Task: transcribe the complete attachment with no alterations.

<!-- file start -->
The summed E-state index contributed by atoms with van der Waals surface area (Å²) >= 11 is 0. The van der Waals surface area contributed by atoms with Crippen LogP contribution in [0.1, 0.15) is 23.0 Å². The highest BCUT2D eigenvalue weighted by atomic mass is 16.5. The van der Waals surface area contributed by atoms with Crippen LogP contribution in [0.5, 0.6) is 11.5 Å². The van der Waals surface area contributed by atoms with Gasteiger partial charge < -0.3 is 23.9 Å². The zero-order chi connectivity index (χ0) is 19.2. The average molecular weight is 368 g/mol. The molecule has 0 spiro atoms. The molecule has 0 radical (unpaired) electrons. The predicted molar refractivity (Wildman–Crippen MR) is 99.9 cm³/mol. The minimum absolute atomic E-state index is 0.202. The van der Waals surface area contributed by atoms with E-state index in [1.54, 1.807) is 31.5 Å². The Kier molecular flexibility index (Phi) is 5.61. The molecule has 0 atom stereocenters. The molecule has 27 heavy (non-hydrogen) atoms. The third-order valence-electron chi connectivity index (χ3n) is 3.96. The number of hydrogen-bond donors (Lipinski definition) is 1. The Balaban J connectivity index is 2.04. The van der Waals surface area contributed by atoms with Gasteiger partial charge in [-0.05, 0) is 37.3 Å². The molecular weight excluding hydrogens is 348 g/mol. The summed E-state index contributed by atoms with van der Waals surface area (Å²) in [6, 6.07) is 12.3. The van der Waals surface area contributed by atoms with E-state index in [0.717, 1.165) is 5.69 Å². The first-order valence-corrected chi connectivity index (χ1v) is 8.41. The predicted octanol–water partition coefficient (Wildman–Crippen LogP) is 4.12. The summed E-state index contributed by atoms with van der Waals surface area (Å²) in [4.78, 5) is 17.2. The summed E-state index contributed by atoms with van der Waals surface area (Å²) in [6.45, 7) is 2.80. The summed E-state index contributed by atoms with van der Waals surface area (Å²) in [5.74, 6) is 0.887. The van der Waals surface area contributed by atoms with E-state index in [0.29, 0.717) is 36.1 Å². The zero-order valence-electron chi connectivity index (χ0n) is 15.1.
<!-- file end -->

The summed E-state index contributed by atoms with van der Waals surface area (Å²) >= 11 is 0. The van der Waals surface area contributed by atoms with Crippen LogP contribution in [0.1, 0.15) is 23.0 Å². The highest BCUT2D eigenvalue weighted by atomic mass is 16.5. The van der Waals surface area contributed by atoms with Crippen LogP contribution in [0.5, 0.6) is 11.5 Å². The van der Waals surface area contributed by atoms with Gasteiger partial charge < -0.3 is 23.9 Å². The zero-order chi connectivity index (χ0) is 19.2. The average molecular weight is 368 g/mol. The molecule has 0 spiro atoms. The molecule has 0 radical (unpaired) electrons. The predicted molar refractivity (Wildman–Crippen MR) is 99.9 cm³/mol. The minimum absolute atomic E-state index is 0.202. The van der Waals surface area contributed by atoms with E-state index in [1.54, 1.807) is 31.5 Å². The Kier molecular flexibility index (Phi) is 5.61. The molecule has 0 atom stereocenters. The molecule has 27 heavy (non-hydrogen) atoms. The third-order valence-electron chi connectivity index (χ3n) is 3.96. The number of hydrogen-bond donors (Lipinski definition) is 1. The Balaban J connectivity index is 2.04. The van der Waals surface area contributed by atoms with Gasteiger partial charge in [-0.05, 0) is 37.3 Å². The molecular weight excluding hydrogens is 348 g/mol. The summed E-state index contributed by atoms with van der Waals surface area (Å²) in [6, 6.07) is 12.3. The van der Waals surface area contributed by atoms with E-state index in [0.717, 1.165) is 5.69 Å². The first-order valence-corrected chi connectivity index (χ1v) is 8.41. The predicted octanol–water partition coefficient (Wildman–Crippen LogP) is 4.12. The summed E-state index contributed by atoms with van der Waals surface area (Å²) in [4.78, 5) is 17.2. The summed E-state index contributed by atoms with van der Waals surface area (Å²) in [6.45, 7) is 2.80. The summed E-state index contributed by atoms with van der Waals surface area (Å²) in [5.74, 6) is 0.887. The van der Waals surface area contributed by atoms with E-state index in [0.29, 0.717) is 36.1 Å². The zero-order valence-electron chi connectivity index (χ0n) is 15.1.